In many ways, Lloyd sounds similar to Albert Haynesworth - without the off-field incidents or the label of a quitter, though the 49ers, Redskins, and Bears weren’t always thrilled with Lloyd’s work ethic.

But the Denver source also believes that if there is any person who can get Lloyd to play at his best, and be on his best behavior, it’s McDaniels. He’s like the Lloyd Whisperer.

“When Josh was there, I think what you said was true: Inside the building, he was great, this and that,’’ the source said. “He may have been up and down personality-wise outside the building, but inside the building, he was relatively quiet.

“But I think a lot of that had to do with him getting the ball. He wasn’t shy about telling Orton, ‘Give me the damn ball,’ or a look. I don’t think Tom Brady is going to put up with that. Tom Brady is going to be like, ‘Just shut up. I pass it to the open guy. If you’re open, I’ll get it to you.’ I don’t know how he would react to that. Kyle never did that.

“He has an affinity for Josh because Josh had faith in him to give him the chance to start, and when he started, he used him. He made him a very focal point of the offense and I think he respected that, and Josh respected the fact that when his number was called, he made plays.

“With Josh there, they do have a special relationship, and I know Brandon respects the heck out of him. That might be the equalizer that controls all the negative stuff.’’

With McDaniels on board, it would be a much safer play for the Patriots to sign Lloyd. Given Lloyd’s track record around the league, there doesn’t figure to be a huge market for him. And given his ability, he seems like a fit with the Patriots, who figure to give themselves protection the way they did with Haynesworth.


Manning runs the QB option

The Peyton Manning Sweepstakes appears to be down to three teams, as he visited with the Broncos and reportedly will meet with the Cardinals and Dolphins, then make a decision before free agency starts Tuesday.

ESPN’s Chris Mortensen, who has a long relationship with the Manning family, dropped a not-so-subtle hint that if the Texans were to get involved, they would be “heavy favorites.’’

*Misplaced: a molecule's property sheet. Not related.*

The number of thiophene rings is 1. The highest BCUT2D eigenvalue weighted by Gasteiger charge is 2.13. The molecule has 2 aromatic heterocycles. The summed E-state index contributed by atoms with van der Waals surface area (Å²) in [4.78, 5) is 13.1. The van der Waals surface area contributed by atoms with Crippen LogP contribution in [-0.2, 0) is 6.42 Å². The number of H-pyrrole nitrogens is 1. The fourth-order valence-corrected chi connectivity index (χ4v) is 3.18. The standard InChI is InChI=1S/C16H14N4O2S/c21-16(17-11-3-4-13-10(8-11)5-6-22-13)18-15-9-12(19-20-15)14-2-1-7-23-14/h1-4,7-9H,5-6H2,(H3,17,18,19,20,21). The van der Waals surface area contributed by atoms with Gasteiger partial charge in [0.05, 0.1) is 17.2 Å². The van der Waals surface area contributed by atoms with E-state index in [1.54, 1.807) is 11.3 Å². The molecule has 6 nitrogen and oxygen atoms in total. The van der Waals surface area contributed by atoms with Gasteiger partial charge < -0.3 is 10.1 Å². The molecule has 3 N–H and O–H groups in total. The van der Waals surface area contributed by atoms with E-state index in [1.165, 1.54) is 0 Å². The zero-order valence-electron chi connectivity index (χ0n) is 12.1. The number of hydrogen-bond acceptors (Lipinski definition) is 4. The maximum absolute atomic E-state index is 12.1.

But barring a change of heart by general manager Rick Smith and owner Bob McNair, the Texans are going to stick with quarterback Matt Schaub.

Let’s take a look at the remaining suitors for Manning:

■ Favorite: Broncos - Manning’s first stop was in Denver, Friday and Saturday. This is a terrific play by vice president of football operations John Elway. Manning is about the only option that gives Denver a viable out from having to go with Tim Tebow. If coach John Fox tries to give any other quarterback the starting spot over Tebow, the fans would revolt. But that wouldn’t be the case with Manning. And the Broncos wouldn’t have to trade Tebow right away. He could sit behind Manning for at least two years, learn the game, and revamp his mechanics before making a real run at a starting job. There’s a lot to like here for Manning. It’s a great franchise that is comfortable for a big star (Elway should know). The Broncos have a good defense, a solid offensive line, some emerging targets, and with about $50 million in cap space, plenty of room to sign former Colts receiver Reggie Wayne and perhaps Pierre Garcon. Plus, the division is weak.

■ Close: Dolphins - You know owner Stephen Ross is going to go all-out. He desperately needs a star to put people in the seats and solve the franchise’s quarterback drought since Dan Marino. But will it be enough? The media circus that ensued when Manning returned from Indianapolis to his Miami home won’t help, but that’s temporary. Plenty of stars call Miami home and live a relatively relaxed life. The circus would die down. The Dolphins have a good defense and some nice pieces on offense. Wayne would love to return home. Dolphins coach Joe Philbin would have to deal with Manning and make it work. The offensive line needs a little help. Manning would have to compete with the Patriots in the division, but at least he knows them well.

■ Trailing: Cardinals - Arizona has receiver Larry Fitzgerald, a climate-controlled stadium, a good defense, and plays in a weak division (except for the 49ers defense). Coach Ken Whisenhunt would be fine ceding control to Manning. Bill Bidwill hasn’t been one of the more popular owners, but he stays out of the way for the most part. Manning would basically be able to run the franchise, which may be tempting.